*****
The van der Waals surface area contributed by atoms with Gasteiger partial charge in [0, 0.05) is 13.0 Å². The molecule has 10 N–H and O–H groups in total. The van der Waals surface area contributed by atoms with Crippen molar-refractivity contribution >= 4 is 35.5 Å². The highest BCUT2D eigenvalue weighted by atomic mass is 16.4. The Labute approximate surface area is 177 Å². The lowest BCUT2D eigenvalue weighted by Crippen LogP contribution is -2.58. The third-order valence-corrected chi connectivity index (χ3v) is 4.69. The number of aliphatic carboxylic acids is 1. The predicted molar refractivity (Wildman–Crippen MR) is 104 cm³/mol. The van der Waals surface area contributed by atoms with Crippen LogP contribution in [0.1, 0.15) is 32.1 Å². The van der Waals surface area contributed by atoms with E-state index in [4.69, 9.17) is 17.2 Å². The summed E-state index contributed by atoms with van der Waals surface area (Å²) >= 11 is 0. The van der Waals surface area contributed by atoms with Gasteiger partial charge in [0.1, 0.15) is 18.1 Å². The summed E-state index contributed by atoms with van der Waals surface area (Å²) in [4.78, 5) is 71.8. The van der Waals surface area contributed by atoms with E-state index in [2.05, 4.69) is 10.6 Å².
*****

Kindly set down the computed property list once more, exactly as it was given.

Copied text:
The van der Waals surface area contributed by atoms with Gasteiger partial charge in [0, 0.05) is 13.0 Å². The molecule has 10 N–H and O–H groups in total. The van der Waals surface area contributed by atoms with Crippen molar-refractivity contribution >= 4 is 35.5 Å². The highest BCUT2D eigenvalue weighted by atomic mass is 16.4. The Labute approximate surface area is 177 Å². The lowest BCUT2D eigenvalue weighted by Crippen LogP contribution is -2.58. The third-order valence-corrected chi connectivity index (χ3v) is 4.69. The number of aliphatic carboxylic acids is 1. The predicted molar refractivity (Wildman–Crippen MR) is 104 cm³/mol. The van der Waals surface area contributed by atoms with Crippen LogP contribution in [0.1, 0.15) is 32.1 Å². The van der Waals surface area contributed by atoms with E-state index in [4.69, 9.17) is 17.2 Å². The summed E-state index contributed by atoms with van der Waals surface area (Å²) >= 11 is 0. The van der Waals surface area contributed by atoms with Gasteiger partial charge in [0.1, 0.15) is 18.1 Å². The summed E-state index contributed by atoms with van der Waals surface area (Å²) in [4.78, 5) is 71.8. The van der Waals surface area contributed by atoms with E-state index in [2.05, 4.69) is 10.6 Å².